McMillin: Restructuring our debt and looking at ways that we can front-load and pay that off. We may have to stretch out payments a little bit longer through that plan. But I think that we've got to make that a priority. Yet again it's another obligation that the state of Illinois, both sides of the aisle, made. And we need to hold that promise to the Illinois citizens.

Herman: Do you support the consideration model that was originally proposed by Senate President John Cullerton that would force state employees to opt into one of two options with lesser benefits?

McMillin: I am not as familiar with that as I would like to be. However, any model has to be a voluntary model. We have to make sure that we are following the rules set in place, and any changes have to be a voluntary model for those employees. Again, we promised those past employees certain benefits and we need to assure them that we're going to meet those obligations.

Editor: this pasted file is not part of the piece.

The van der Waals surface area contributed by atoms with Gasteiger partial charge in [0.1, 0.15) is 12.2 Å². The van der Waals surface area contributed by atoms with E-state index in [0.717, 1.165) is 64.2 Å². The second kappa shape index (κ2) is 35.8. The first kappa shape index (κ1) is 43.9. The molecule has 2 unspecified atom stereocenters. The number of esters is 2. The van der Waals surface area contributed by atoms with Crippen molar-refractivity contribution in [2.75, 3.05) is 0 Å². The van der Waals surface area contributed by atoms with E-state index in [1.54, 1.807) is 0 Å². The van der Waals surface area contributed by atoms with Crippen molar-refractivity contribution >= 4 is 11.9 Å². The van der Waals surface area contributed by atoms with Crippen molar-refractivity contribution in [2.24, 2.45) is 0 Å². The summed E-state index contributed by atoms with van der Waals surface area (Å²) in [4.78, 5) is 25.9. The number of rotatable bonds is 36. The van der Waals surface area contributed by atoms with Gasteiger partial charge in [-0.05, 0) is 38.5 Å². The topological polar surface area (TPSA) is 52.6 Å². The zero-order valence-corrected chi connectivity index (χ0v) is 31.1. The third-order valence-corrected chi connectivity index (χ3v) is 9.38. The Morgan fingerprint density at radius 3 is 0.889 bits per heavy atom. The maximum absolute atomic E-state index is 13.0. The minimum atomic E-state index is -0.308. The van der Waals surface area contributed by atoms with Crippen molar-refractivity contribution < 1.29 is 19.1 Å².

Herman: What state issues do you think are the most important to the 101st District - and why?

McMillin: The most important issues are ones in a more rural and underserved populations in the 101st. I have all of Piatt and DeWitt County and a little portion of Macon, Maclain and Champaign. In that district, we have seen roads and bridges and sidewalks and water mains go untouched for years. So, infrastructure repair is a key issue here.

Along with that, we've got rural business development that has not taken center-stage in those communities. So that's why, over the last few months, I worked on putting together the townsquare project, which is a list of priorities that I would have in my first year in office to look at ways that we can use USDA dollars to bring in more grant funding for rural business development, prioritizing infrastructure repair in those smaller communities and then looking at ways that we can enhance and build Pre-K and daycare programs outside of the larger cities.

Follow Christine on Twitter: @CTHerman

Story source: WILL